Nowadays, we no longer have korbanos, as the world is in a lower spiritual state. How then do we maintain the connection between Hashem and this world? What replaced the korbanos? As the Nefesh Ha'Chaim explains (2:9), tefilah (prayer) replaced korbanos. When the means of eating could no longer be used, we now turn to the mode of speaking to create this connection. Prayer itself reflects a longing for closeness with Hashem, it is even referred to as an avodah she’bilev- a service of the heart. This is also why we face the Beis Ha'Mikdash when we daven, as the connection we are building between Hashem and this world- through tefillah- stems from this place.
Hashem spoke directly to the Jewish people from the Beis Ha'Mikdash. The passuk (Terumah 25:22) explicitly says that Hashem will speak to Moshe from between the two keruvim (chrerubs). The angels were locked in an embrace of love, reflecting the relationship and connection between Hashem and Klal Yisrael. [The Gemara in Yoma 54b also shows how the keruvim's physical display reflected our relationship with Hashem. When they faced each other, it meant we were close with Hashem; when they turned away from each other, it indicated that we had turned away from Hashem.]
The Beis Ha'Mikdash is also where Hashem "kisses" the world. The Gemara in Bava Basra (74a) states that the Beis Ha'Mikdash is where the heaven and earth kiss. In other words, this is where the infinite and spiritual meets and connects with the finite and physical. This is where Hashem most strongly connects to the physical world. It is the most potent concentration of connective energy between us and Hashem, where Hashem and Klal Yisrael embrace in the ultimate closeness.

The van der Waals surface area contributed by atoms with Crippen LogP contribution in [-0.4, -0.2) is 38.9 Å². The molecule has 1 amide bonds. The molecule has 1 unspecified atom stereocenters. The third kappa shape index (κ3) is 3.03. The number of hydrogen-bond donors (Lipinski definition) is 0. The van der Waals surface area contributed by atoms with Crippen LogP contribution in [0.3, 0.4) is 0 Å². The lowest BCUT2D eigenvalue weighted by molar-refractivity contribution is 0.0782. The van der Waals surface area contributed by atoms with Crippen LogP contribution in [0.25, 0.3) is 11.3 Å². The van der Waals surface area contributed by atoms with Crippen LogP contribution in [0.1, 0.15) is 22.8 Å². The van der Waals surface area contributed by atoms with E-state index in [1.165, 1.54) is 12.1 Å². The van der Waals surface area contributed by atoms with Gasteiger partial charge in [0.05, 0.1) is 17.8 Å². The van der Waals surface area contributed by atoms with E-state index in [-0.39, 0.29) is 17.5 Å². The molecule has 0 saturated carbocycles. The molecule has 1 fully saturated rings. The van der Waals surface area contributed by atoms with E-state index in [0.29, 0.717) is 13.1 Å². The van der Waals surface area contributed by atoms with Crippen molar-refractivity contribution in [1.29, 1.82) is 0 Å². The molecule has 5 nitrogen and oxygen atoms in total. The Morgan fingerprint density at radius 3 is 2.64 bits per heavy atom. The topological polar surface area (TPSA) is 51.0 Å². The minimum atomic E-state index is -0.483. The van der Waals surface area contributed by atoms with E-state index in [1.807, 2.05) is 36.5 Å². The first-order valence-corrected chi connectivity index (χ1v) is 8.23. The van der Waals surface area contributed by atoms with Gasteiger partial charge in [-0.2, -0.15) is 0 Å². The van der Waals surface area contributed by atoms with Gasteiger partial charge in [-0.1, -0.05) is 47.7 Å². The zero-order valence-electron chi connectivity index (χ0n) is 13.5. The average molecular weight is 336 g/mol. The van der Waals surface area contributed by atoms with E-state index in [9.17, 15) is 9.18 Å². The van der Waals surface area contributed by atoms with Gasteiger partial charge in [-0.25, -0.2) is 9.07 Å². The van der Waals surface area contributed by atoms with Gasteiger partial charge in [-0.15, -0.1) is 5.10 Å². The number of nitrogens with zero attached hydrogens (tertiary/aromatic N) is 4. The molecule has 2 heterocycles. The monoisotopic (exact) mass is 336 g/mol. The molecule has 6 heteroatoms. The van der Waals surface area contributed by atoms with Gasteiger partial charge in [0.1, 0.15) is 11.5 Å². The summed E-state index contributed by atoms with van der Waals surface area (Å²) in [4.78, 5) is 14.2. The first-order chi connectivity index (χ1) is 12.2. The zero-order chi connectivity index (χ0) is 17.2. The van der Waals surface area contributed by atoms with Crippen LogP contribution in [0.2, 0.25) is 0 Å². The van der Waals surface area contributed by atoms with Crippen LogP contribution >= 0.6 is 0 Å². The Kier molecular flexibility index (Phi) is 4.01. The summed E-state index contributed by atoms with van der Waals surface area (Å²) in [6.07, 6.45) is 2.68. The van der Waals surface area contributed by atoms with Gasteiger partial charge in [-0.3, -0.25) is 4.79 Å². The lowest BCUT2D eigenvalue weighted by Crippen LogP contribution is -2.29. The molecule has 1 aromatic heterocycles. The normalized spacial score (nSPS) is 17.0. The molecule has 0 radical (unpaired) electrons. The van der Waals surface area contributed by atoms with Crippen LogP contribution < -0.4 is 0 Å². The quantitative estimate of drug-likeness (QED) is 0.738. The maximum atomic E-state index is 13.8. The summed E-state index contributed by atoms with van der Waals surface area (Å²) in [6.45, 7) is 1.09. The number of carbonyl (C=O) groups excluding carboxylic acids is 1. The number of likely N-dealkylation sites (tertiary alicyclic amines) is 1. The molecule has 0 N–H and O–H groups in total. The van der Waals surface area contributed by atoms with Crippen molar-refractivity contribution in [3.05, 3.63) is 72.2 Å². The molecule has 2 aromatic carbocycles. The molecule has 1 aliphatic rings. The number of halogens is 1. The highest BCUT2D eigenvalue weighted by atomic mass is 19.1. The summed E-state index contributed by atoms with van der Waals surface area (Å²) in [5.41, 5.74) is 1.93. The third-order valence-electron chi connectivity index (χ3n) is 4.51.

This understanding of the Beis Ha’Mikdash sheds light onto an interesting episode in Breishis. When Yitzchak wanted to give Esav the bracha- the blessing- of the firstborn, he utilized all three forms of connection. He asked Esav to bring him food to eat, he kissed him, and he then wished to deliver the bracha through the medium of speech. This is because the prerequisite to giving Esav a bracha, which would create a deep closeness between Esav and Hashem, is a deep connection and closeness between the giver of the bracha, Yitzchak, and the recipient, Esav. In order to build that closeness, Yitzchak wished to first utilize all three forms of connection.
Returning to our original question, we can now explain why there will no longer be korbanos in the days of mashiach. We explained that korbanos are needed in order to bring us and the world closer to Hashem, ensuring there is no separation between them. According to many opinions, the coming of mashiach will usher in a reality in which both we and the physical world will be uplifted to an angelic state. Although there will still be aspects of the physical, we will no longer require korbanos in order to achieve that elecation, in order to connect to Hashem.
We all yearn for connection: To ourselves, to other people, and of course, to Hashem. But connection is difficult; it requires time, patience, and constant effort. Genuine communication takes a lifetime to achieve. As displayed in the opening story, more often than not, it can be difficult to know what is going on in another person’s inner world, to understand what they are experiencing on a deep, consciousness level. Breaking through the infinite barriers between our inner worlds is truly a challenge. The same is true when it comes to ourselves, as we struggle to achieve genuine self-awareness, to get in touch with our true selves. This all-encompassing mission takes a lifetime. The goal, though, is not to be connected, it's to constantly become more and more connected. This is the journey of life, a journey of becoming, a never-ending process. May we be inspired use these three forms of connection to experience genuine connection with ourselves, with others, and with Hashem.